by Dan Ellis

War Memorial Park is its official name and is sometimes abbreviated to Memorial Park, or at times referred to as City Park. Much in the manner of any significant happening, the Park originated with just three men who got together and proposed a War Memorial in honor of their relatives and comrades who were serving in the Armed Forcesduring World War II.

The group prepared a finite plan which they imparted to the Pass Christian community in 1945. It was a well thought-out document which took into consideration the creation of a Public Park Commission, deed transfer to the City with a protection clause, and a procedure for acquisition by the City. The formation of the War Memorial Park Association resulted in 200 charter members raising 90 percent of the purchase price during the first year. They acquired ten acres prominently fronting the Gulf and stretching back for two blocks.

During the first year they landscaped the front section facing the old Hwy. 90 (now, Scenic Drive) and in the second year they dedicated the softball playground in the back section of Second Street. Starting in the first ten years, the Association promoted an annual Park Fair co-sponsored by all local community clubs. Through the years since its beginnings, various individuals and organizations have donated funds, plaques, trees, flag poles, monuments, and even the famous Gazebo.

One of the low periods of fund raising, when money ran short, Tom and John Parker, sons of the deceased Louisiana Governor, tapped a $32,000 escrow fund that had been derived from a group of Texans who along with the money sent a note, “Dear John, a bunch of us old sinners were playing a big poker game last night and we cut the kitty to send you this. Spend it as you see fit.”

The Governor’s sons donated the monies for a good cause. Some of the money was donated to the Park Fund and the rear block between Second and the Railroad became named Parker Park.

The City took over full ownership of the Park in 1968 and soon afterwards initiated a one mill tax designated for Park maintenance and athletic programs. The VFW post was located just across the street and its members and auxiliary were very supportive throughout the years. The Park became the focal point for many fairs, festivals, picnics, and celebrations.

More currently, the park has hosted numerous annual events, including Jazz in the Pass, Art in the Pass, Paws in the Pass, and Christmas in the Pass. For several years, 1998-99, the Memorial Park displayed a beautiful Moon Light electric system with up-casting and downward spiraling spray lights. Walking along the pathways was such an enchanting experience during the evenings. Watching the splendor of the lights reflecting upon the branches of the massive Live Oaks was an awesome sight. However, the nonplused squirrels ate through the wiring and ultimately disengaged the quite expensive lighting system.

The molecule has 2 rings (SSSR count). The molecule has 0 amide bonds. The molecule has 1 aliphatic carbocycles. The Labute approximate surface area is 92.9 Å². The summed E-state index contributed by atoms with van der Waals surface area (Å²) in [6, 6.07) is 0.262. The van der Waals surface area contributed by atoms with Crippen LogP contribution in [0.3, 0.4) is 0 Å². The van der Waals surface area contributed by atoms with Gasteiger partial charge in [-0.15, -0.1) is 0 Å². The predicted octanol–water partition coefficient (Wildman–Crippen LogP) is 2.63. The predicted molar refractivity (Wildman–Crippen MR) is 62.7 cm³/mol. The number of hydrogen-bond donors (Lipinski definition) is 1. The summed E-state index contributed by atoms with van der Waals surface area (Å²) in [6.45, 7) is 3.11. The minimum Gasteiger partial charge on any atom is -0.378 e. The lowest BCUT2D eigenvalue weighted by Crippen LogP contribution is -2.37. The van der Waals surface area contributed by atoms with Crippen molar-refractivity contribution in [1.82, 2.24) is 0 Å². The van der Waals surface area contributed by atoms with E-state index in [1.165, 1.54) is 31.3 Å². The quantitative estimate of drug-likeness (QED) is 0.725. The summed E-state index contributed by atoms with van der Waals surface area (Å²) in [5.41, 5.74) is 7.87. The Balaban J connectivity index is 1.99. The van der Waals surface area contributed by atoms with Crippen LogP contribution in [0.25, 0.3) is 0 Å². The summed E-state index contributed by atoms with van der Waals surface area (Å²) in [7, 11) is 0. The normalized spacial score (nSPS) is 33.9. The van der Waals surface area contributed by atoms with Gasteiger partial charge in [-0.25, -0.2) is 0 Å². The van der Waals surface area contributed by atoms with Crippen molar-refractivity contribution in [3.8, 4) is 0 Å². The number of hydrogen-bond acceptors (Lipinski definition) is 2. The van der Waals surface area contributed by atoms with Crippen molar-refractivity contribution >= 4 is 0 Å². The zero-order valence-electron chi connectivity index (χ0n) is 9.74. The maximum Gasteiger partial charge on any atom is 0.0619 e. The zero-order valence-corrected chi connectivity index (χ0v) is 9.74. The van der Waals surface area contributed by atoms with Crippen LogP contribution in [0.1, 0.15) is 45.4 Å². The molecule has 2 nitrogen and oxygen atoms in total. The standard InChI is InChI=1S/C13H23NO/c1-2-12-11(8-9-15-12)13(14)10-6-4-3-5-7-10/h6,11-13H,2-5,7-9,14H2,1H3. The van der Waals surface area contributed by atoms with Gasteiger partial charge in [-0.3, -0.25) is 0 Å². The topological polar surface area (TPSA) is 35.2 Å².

Pass Christian’s War Memorial Park site was originally sold in 1834 for $1,000 to the Widow Simon Cucullu, Sr. by Charles Asmar, freed Negro slave, who originally owned most of downtown Pass Christian. It must have been a wondrous sight to pass by the former Cucullu home which was laid out in front of the large promenade of trees facing the Sound. Locals and visitors were reated to the prancing of exotic birds roaming the enclosed gardens as peacocks spread their fan-tails for all to see.

The marriage of Marie Modeste Dorothea Cucullu to Francisco Bartholemew Fleitas, Sr. was an unprecedented wedding ceremony. Both of their parents were of direct Spanish lineage and were prominent residents of the “Pass” and of New Orleans. Marie and Francisco only had one son, Francis, Jr. who bore no children, ending the line of Fleitas genealogy.

The magnitude, the presence, and the glory are gone, except for the bordering street named Fleitas and the marvelous live oaks that were planted to the rear of the Cucullu beachfront estate.

In 1899, the house, then named Oak Villa, was bought by George A. Wiegand who sold it to Albert Aschafenberg, who owned the Mexican Gulf Hotel. The house was torn down in anticipation of expanding the hotel site. The property extended from the Beach to Bayou Portage, after the Mexican Gulf Hotel burned down in 1917 Aschafenberg had plans to build a subdivision called Beach Terrace that included a sprawling gulf course. These plans failed due to his early death.

The Park provides a wonderful venue for annual events. It is also home for Monuments and Memorials including those for deceased Veterans and those who died due to Camille and Katrina hurricanes. War Memorial Park harbors the Gazebo – that has become the City’s Logo. The Park is host for many of the oldest Live Oak trees in the community. It is a garden that overlooks the scenic Mississippi Sound. Additionally, the Park has a Rubberized Walking Path that is easy on the feet and Fitness equipment distributed throughout the area.

Finally, the Park is a playground for youngsters with its children’s play equipment – And most recently, a child’s Splash Pad has been installed.